AKAN CULTURAL SYMBOLS PROJECT
Introduction

ADINMAN

The arts of a people offer an illuminating view of its culture - its thought processes, attitudes, beliefs, and values. The art of a particular culture can reveal ever changing human images and attitudes, so awareness of a people's indigenous art, visual and cultural symbols can become an important medium for cross-cultural understanding.  
"Just as written documents [that utilize phonographs] materialize history in literate communities," as pointed out by Fraser and Cole (1972, p. 313), "so in traditional societies, art forms make the intangible past more real." 
Some of these art forms utilize pictograms and ideograms, and are pregnant with text that symbolizes ideas on several levels of discourse. The focus of this project is to utilize the pictograms and ideograms encoded in the arts of the Akan to decode some aspects of the history, beliefs, social organizations, social relations, and other ideas of the Akan of Ghana. 

Map of Ghana

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       The Akan of Ghana and La Cote d'Ivoire have incorporated the ideographic and pictographic writing systems in their arts in such media as textiles, metal casing, wood carving, and architecture. The Akan's use of pictographs and ideograms reached its most elaborate forms in the regalia of the king's court. As Kyerematen (1964, p. 1) has written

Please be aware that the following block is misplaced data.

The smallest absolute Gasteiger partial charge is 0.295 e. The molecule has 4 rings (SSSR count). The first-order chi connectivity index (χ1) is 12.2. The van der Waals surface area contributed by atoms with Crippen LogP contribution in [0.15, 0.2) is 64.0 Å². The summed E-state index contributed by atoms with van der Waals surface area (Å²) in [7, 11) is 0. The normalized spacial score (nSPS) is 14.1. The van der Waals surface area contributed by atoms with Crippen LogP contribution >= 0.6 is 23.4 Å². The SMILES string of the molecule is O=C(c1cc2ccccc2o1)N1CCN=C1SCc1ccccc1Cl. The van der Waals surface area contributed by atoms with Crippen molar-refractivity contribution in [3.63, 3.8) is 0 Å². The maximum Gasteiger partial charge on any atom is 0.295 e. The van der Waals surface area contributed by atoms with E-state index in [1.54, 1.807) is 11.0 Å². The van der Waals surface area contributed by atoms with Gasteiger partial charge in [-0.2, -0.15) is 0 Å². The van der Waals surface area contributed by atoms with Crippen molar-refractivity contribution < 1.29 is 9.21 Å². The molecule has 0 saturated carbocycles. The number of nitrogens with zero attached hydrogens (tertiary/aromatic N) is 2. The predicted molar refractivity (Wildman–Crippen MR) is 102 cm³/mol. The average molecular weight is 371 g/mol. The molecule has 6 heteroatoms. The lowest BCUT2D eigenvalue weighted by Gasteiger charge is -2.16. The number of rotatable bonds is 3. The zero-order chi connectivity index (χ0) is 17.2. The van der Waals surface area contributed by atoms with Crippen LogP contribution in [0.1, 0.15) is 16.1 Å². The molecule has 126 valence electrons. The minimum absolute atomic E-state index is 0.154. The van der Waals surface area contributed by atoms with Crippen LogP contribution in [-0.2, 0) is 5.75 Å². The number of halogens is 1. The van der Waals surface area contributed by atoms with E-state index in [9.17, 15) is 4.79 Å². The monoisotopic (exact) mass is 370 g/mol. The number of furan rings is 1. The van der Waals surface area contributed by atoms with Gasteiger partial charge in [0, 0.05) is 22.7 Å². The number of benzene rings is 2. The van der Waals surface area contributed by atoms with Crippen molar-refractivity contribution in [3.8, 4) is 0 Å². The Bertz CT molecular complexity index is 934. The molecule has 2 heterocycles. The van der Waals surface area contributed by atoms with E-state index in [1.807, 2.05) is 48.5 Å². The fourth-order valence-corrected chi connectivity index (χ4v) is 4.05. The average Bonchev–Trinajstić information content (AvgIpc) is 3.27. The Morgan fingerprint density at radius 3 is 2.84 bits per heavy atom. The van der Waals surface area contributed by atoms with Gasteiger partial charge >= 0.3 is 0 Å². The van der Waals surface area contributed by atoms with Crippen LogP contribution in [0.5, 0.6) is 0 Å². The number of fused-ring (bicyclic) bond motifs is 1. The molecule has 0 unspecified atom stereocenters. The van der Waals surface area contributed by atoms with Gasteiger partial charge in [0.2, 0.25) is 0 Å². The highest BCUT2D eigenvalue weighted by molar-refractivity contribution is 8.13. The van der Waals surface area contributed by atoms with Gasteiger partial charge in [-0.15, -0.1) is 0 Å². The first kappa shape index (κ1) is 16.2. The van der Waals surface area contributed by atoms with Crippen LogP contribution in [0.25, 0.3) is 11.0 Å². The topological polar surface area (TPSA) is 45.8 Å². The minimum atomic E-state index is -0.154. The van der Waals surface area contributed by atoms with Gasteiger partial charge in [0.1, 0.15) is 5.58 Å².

"the regalia of Ghanaian chiefs have been of special significance in that they have not been merely symbols of the kingly office but have served as the chronicles of early history and the evidence of traditional religion, cosmology and social organization ... [and] it has been customary for the regalia to be paraded whenever the chief appears in state at a national festival or durbar, so that all who see them may read, mark and inwardly digest what they stand for.

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       While the Akan are only one of the major ethnic groups in Ghana, it is largely recognized the widespread diffusion of Akan arts and culture traits into non-Akan areas of the country (Cole and Ross, 1977; Larbi, 1992). Cole and Ross, for example, point out the distinctive sociopolitical and humanistic emphasis of these arts, in which the subjects are people and ideas, not dieties. They suggest that the underlying humanism of Akan arts is most clearly revealed in a recognition of the extent to which artistic motifs correspond with verbal expressions and ideas.
Warren and Andrews (1977) note tht the aesthetic value of an Akan art piece is frequently based on the symbolic aspects of the work. Warren and Andrews also reveal that much Akan symbolism is esoteric knowledge which is only well known by a small number of art specialists and few people associated with the royal court.
The Akan Cultural Symbols Project Online is designed as an educational resource to show the relationships between Akan visual arts and Akan verbal genres. It is also to show some aspects of the rich cultural heritage of the Akan of Ghana. 
       In developing the Akan Symbols Project as educational resource, the goal is to reach as many people as possible with some aspect of the Project. The Internet is one best medium through which this goal of the Project will be achieved. The Project, therefore, comprises this web site - Akan Cultural Symbols Project Online; a series of books and catalogues; photo exhibitions, lectures and workshops; and multi-media CD-ROMs.   

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samples of adrinka cloth